Off-B'way's Marc Salem Sees Best With a Triple Blindfold

Off-B'way's Marc Salem Sees Best With a Triple Blindfold Marc Salem doesn't produce rabbits from a top hat, but with coins, several layers of tape and a black cloth tightly secured over his eyes -- and without touching a hand to anything -- he identifies such objects contributed from the audience as a small square of matzoh, an investigator's badge (complete with badge number), a pair of spectacles weaker on the left lens than the right, and a Canadian five-dollar bill (complete with serial number).

Marc Salem doesn't produce rabbits from a top hat, but with coins, several layers of tape and a black cloth tightly secured over his eyes -- and without touching a hand to anything -- he identifies such objects contributed from the audience as a small square of matzoh, an investigator's badge (complete with badge number), a pair of spectacles weaker on the left lens than the right, and a Canadian five-dollar bill (complete with serial number).

For 90 stimulating minutes at the Westside Theatre, he also plays astonishing MindGames (the name of the show) with arithmetic, names, places, ideas, magic markers, drawings, colors, sealed envelopes, wallets, tape cassettes, cellular phones and a sizable quantity of private choices and personal data known only, as far as can be surmised, to the people out there in the seats each night -- until, God knows how, he cordially and dramatically comes up with it, out with it, all that information, time and time again.

No smoke, no mirrors. "I don't use stooges, confederates, plants," Salem firmly declares. "There are no people in the audience whom I know; no special transmitters, no receivers in my hair" -- which, you may be sure, gets a laugh, because Marc Salem, though bearded and sideburned and pigtailed like Mephistopheles, is as bald on top as a cue ball.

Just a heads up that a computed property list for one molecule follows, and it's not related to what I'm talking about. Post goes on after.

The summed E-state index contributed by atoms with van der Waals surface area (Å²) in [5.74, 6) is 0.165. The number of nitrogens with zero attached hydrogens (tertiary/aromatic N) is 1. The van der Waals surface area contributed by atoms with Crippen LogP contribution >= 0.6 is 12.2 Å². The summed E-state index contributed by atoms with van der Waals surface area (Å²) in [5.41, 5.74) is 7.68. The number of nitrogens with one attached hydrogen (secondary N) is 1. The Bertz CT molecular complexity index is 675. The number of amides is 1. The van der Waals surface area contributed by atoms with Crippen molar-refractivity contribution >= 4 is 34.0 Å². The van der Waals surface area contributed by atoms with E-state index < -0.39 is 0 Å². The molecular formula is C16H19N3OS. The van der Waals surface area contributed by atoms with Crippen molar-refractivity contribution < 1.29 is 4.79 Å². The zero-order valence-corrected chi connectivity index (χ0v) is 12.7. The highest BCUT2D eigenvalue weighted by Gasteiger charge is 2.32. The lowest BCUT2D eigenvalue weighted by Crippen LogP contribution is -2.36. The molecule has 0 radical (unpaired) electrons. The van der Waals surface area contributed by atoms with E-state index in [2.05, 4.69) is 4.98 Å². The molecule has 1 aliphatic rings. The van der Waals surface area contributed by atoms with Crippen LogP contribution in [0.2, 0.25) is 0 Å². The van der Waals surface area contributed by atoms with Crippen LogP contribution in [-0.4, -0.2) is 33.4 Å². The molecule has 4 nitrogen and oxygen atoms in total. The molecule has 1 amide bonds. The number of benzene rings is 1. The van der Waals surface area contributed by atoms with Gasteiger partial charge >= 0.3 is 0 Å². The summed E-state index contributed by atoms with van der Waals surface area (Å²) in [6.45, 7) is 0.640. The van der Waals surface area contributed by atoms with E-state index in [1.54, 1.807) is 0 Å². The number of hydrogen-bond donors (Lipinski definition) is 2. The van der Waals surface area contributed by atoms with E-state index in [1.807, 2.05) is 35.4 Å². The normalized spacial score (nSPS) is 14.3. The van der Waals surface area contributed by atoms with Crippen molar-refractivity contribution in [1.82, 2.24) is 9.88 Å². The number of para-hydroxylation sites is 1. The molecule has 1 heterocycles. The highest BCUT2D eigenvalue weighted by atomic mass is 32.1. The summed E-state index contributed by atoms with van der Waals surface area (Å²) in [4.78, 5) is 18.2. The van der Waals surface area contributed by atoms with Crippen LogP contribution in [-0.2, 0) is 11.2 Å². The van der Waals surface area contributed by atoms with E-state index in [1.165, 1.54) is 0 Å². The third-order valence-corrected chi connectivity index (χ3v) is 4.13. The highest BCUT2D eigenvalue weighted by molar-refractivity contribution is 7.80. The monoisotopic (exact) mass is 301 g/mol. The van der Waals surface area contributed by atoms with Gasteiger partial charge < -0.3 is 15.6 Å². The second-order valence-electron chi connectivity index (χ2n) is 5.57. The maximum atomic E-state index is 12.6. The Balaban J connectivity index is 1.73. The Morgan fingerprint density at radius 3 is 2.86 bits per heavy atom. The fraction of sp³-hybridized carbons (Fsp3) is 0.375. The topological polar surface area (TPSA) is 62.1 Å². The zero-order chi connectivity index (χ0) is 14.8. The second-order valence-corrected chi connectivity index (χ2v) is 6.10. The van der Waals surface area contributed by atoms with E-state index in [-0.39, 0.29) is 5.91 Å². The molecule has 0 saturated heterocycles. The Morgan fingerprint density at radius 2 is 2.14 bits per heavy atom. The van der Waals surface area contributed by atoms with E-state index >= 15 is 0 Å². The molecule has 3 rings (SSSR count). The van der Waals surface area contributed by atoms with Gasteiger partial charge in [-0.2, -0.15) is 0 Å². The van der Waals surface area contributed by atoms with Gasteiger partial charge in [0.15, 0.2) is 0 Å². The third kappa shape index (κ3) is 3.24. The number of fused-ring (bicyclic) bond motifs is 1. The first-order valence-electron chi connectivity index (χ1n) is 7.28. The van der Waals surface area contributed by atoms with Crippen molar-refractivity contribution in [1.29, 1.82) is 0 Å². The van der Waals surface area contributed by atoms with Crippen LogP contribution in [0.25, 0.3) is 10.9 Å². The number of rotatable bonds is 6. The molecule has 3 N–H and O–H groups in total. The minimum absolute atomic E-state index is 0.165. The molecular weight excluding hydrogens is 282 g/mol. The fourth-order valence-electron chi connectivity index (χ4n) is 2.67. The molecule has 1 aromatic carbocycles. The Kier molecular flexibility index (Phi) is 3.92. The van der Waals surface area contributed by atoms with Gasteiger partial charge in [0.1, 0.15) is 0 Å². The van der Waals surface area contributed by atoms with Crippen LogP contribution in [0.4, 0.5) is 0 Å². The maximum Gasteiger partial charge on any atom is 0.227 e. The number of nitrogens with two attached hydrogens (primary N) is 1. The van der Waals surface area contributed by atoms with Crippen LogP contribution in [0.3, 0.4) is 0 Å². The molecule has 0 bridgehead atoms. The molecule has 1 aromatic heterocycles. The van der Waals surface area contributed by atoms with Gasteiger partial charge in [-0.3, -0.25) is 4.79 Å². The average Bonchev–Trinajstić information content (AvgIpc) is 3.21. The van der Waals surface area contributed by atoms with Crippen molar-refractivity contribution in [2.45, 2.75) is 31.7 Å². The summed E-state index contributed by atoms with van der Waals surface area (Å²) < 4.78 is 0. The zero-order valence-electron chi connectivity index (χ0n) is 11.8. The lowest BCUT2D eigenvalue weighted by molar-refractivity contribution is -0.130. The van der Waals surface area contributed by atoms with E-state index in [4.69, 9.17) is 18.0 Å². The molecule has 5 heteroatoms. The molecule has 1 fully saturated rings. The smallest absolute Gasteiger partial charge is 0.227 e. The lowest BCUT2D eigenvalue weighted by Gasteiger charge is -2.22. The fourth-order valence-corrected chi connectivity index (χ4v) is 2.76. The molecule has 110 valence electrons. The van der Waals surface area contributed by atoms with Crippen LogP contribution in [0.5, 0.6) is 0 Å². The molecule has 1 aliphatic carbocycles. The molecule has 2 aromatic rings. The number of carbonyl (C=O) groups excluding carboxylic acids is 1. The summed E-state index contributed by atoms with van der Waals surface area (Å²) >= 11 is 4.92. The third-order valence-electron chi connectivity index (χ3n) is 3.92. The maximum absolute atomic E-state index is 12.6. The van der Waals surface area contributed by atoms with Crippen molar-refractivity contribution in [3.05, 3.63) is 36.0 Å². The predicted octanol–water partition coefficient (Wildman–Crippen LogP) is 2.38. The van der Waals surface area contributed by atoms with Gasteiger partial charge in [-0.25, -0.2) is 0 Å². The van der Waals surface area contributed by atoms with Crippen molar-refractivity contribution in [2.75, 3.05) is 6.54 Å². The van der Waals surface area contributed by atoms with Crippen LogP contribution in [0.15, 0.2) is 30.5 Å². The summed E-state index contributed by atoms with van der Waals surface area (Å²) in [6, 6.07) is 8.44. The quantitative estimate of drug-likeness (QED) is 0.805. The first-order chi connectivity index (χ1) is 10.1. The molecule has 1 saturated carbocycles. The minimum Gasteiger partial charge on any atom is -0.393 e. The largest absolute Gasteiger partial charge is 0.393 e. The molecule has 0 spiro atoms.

He looks, in fact, in his gray-on-gray ensemble, like nothing so much as an energetic rabbi, and in yet more exact fact he's No. 2 of the three sons of rabbi Israel Salem of Philadelphia -- the city in which our mind reader (who will tell you he doesn't read minds, just watches for signals) was born on April 24, 1953. After Israel Salem's death at 41, Dorothy Shestack Salem, the rabbi's wife -- "a full-time job in itself" -- kept things together as a pharmacist.

A graduate of Brooklyn College ('74), of the University of Pennsylvania's Annenberg School for Communication ('76), and of NYU (Ph.D. '81), Marc Salem for ten years did research for the Children's Television Workshop (i.e., "Sesame Street") on how children's minds work. For the past 15 years he's been a Professor of Communications Research at Marymount Manhattan College, doing extracurricular MindGames gigs at cabarets, corporate events, and what he calls "soirees," meaning parties. At one such soiree he was asked by producer Anita Waxman (who co-produces this show with David Richenthal and Jeffrey Ash) if he'd like to tackle an Off-Broadway booking, a proposal that blew his mind.

"I love theatricality, I love the mind, I love teaching," Salem says. "I think of the classroom as a theatre, theatre as a classroom. To me, I am a teacher and an entertainer who accentuates the abilities of the mind. There's nothing supernatural in all this. I work with probabilities, watching as a writer would for words and motions, for clues, guiding certain thoughts.

"If there's a sixth sense beyond that I think it's my sense of humor." Indeed, his patter is one of the strong points of the show. And he is having a ball at the Westside. "Each night I walk out and say to myself: 'I wonder what they have for me tonight?' This is a show with a cast of 250. It's not a one-man show."

Yeah, yeah. But let any of those 250 get up there, triple-blindfolded, and do what Marc Salem can do.

-- By Jerry Tallmer